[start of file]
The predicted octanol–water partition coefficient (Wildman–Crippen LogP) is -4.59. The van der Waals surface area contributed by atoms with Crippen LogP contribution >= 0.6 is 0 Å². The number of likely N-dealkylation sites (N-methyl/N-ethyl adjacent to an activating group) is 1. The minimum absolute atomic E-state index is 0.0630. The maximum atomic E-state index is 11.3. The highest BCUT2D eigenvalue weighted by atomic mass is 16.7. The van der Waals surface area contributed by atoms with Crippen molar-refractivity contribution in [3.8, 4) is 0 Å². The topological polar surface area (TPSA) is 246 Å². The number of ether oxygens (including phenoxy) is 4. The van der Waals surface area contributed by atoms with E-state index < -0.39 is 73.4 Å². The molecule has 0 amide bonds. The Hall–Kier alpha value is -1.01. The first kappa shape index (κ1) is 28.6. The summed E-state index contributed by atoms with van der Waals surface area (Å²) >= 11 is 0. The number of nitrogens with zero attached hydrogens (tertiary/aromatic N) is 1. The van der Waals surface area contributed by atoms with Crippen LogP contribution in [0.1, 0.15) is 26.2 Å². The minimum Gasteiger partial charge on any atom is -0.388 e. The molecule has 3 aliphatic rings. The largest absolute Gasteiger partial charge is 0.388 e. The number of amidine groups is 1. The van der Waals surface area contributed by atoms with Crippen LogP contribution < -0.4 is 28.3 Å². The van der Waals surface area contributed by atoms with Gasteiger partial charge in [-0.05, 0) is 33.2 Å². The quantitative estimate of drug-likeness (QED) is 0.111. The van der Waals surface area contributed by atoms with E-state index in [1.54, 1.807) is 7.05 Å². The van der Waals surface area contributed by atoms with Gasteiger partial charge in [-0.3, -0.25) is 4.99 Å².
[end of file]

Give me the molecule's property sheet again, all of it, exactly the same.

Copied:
The predicted octanol–water partition coefficient (Wildman–Crippen LogP) is -4.59. The van der Waals surface area contributed by atoms with Crippen LogP contribution >= 0.6 is 0 Å². The number of likely N-dealkylation sites (N-methyl/N-ethyl adjacent to an activating group) is 1. The minimum absolute atomic E-state index is 0.0630. The maximum atomic E-state index is 11.3. The highest BCUT2D eigenvalue weighted by atomic mass is 16.7. The van der Waals surface area contributed by atoms with Crippen molar-refractivity contribution in [3.8, 4) is 0 Å². The topological polar surface area (TPSA) is 246 Å². The number of ether oxygens (including phenoxy) is 4. The van der Waals surface area contributed by atoms with E-state index < -0.39 is 73.4 Å². The molecule has 0 amide bonds. The Hall–Kier alpha value is -1.01. The first kappa shape index (κ1) is 28.6. The summed E-state index contributed by atoms with van der Waals surface area (Å²) >= 11 is 0. The number of nitrogens with zero attached hydrogens (tertiary/aromatic N) is 1. The van der Waals surface area contributed by atoms with Crippen LogP contribution in [0.1, 0.15) is 26.2 Å². The minimum Gasteiger partial charge on any atom is -0.388 e. The molecule has 3 aliphatic rings. The largest absolute Gasteiger partial charge is 0.388 e. The number of amidine groups is 1. The van der Waals surface area contributed by atoms with Crippen LogP contribution < -0.4 is 28.3 Å². The van der Waals surface area contributed by atoms with Gasteiger partial charge in [-0.05, 0) is 33.2 Å². The quantitative estimate of drug-likeness (QED) is 0.111. The van der Waals surface area contributed by atoms with E-state index in [1.54, 1.807) is 7.05 Å². The van der Waals surface area contributed by atoms with Gasteiger partial charge in [-0.3, -0.25) is 4.99 Å².